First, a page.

messageAudit.message = messageContent;
// Insert the payload into the audit table
var resourceURL = 'http://localhost:8080/APIServer/rest/default/demo_mysql/v1/demo:message_audit';
var parms = {};
var settings = { 'headers': {'Authorization' : 'CALiveAPICreator demo_full:1'}};
var postResponse = listenerUtil.restPost(resourceURL, parms, settings, messageAudit);
log.debug(postResponse);
log.debug('Logged '+messageAudit+' into message_audit table.');
// Listener code goes here or check out examples ( see top right dropdown menu )
log.debug("KAFKA Listener on topic: "+ record.topic() + " value: "+record.value());
This code example is available from the code editor for Kafka listeners.
Update backend upon MQTT message reception
This example demonstrates how to log incoming messages to a table in your database. The database can be your own or it can be a managed database.
 
Example
 
The following code snippet shows the code for the Update backend upon Message reception code example:
// Getting the string equivalent of the message.
var messageContent = message.toString();
// Create the payload
var messageAudit = {};
var date = new Date();
messageAudit.date = date.getFullYear() + '-' + (date.getMonth() + 1) + '-' + date.getDate() + ' ' + date.getHours() + ':' + date.getMinutes() + ':' + date.getSeconds();
messageAudit.message = messageContent;
// Insert the payload into the audit table
var resourceURL = 'http://localhost:8080/APIServer/rest/default/demo_mysql/v1/demo:message_audit';
var parms = {};
var settings = { 'headers': {'Authorization' : 'CALiveAPICreator demo_full:1'}};
var postResponse = listenerUtil.restPost(resourceURL, parms, settings, messageAudit);
log.debug(postResponse);
log.debug('Logged '+messageAudit+' into message_audit table.');
This code example is available from the code editor for MQTT listeners.
Update backend upon JMS message reception
This example demonstrates how to log incoming messages to a table in your database. The database can be your own or it can be a managed database.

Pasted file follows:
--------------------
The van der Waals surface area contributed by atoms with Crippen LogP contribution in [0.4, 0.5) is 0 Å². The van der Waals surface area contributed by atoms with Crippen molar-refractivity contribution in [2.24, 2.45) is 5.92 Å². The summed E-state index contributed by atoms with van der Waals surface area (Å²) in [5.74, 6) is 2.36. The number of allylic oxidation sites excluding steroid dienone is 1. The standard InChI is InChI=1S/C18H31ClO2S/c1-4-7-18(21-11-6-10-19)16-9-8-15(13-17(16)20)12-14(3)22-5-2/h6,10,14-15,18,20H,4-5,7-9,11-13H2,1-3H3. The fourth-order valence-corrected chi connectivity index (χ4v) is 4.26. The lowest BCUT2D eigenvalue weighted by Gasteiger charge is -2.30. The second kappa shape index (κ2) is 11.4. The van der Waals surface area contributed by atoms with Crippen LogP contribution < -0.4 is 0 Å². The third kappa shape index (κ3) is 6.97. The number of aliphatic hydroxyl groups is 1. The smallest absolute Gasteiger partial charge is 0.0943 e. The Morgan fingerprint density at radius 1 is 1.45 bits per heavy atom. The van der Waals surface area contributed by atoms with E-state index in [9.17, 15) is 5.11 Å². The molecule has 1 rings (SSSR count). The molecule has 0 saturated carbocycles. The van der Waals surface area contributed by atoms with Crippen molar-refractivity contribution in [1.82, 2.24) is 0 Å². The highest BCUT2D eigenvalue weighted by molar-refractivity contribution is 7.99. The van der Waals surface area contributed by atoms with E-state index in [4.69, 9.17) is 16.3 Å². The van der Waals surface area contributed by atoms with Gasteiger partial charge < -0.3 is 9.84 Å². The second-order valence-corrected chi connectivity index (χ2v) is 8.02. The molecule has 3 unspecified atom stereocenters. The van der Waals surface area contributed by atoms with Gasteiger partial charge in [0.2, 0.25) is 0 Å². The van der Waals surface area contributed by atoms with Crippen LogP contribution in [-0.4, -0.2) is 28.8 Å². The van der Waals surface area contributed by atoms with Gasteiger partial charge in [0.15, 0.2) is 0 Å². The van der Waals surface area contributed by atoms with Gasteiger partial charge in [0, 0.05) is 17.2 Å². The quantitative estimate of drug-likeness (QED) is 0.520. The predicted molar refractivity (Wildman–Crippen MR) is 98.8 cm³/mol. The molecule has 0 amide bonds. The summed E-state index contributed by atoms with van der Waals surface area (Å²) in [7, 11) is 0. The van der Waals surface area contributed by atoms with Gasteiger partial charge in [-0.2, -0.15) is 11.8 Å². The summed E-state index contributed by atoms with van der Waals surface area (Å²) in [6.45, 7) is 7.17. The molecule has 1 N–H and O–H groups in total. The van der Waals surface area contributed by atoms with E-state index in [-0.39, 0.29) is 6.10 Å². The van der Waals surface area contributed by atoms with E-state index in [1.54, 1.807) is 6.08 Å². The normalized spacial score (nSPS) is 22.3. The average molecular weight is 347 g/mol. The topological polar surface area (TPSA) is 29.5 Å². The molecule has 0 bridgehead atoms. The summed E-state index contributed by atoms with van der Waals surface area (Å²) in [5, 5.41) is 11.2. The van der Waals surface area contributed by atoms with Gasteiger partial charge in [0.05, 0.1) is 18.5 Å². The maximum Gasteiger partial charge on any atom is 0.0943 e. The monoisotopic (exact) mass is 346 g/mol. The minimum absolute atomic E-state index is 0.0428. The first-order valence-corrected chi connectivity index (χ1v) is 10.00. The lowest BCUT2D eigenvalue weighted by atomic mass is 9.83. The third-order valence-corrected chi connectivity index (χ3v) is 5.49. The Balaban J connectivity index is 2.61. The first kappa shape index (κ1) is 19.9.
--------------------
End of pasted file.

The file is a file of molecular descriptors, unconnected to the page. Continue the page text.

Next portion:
Example
 
In the following code snippet, string equivalent of an incoming JMS Message is logged into a table.
// Getting the string equivalent of the record message.
var messageContent = payloadAsString;
// Create the payload
var messageAudit = {};
var date = new Date();
messageAudit.date = date.getFullYear() + '-' + (date.getMonth() + 1) + '-' + date.getDate() + ' ' + date.getHours() + ':' + date.getMinutes() + ':' + date.getSeconds();
messageAudit.message = messageContent;
// Insert the payload into the audit table
var resourceURL = 'http://localhost:8080/APIServer/rest/default/demo_mysql/v1/demo:message_audit';
var parms = {};
var settings = { 'headers': {'Authorization' : 'CALiveAPICreator demo_full:1'}};
var postResponse = listenerUtil.restPost(resourceURL, parms, settings, messageAudit);
log.debug(postResponse);
log.debug('Logged '+messageAudit+' into message_audit table.');
This code example is available from the code editor for JMS listeners.
Update backend upon RabbitMQ message reception
This example demonstrates how to log incoming messages to a table in your database. The database can be your own or it can be a managed database. 
 
Example
 
In the following code snippet, string equivalent of an incoming RabbitMQ Message is logged into a table.
// Getting the string equivalent of the record message.
var messageContent = payloadAsString;
// Create the payload
var messageAudit = {};
var date = new Date();
messageAudit.date = date.getFullYear() + '-' + (date.getMonth() + 1) + '-' + date.getDate() + ' ' + date.getHours() + ':' + date.getMinutes() + ':' + date.getSeconds();
messageAudit.message = messageContent;
// Insert the payload into the audit table
var resourceURL = 'http://localhost:8080/APIServer/rest/default/demo_mysql/v1/demo:message_audit';
var parms = {};
var settings = { 'headers': {'Authorization' : 'CALiveAPICreator demo_full:1'}};
var postResponse = listenerUtil.restPost(resourceURL, parms, settings, messageAudit);
log.debug(postResponse);
log.debug('Logged ' + messageAudit + ' into message_audit table.');
This code example is available from the code editor for RabbitMQ listeners.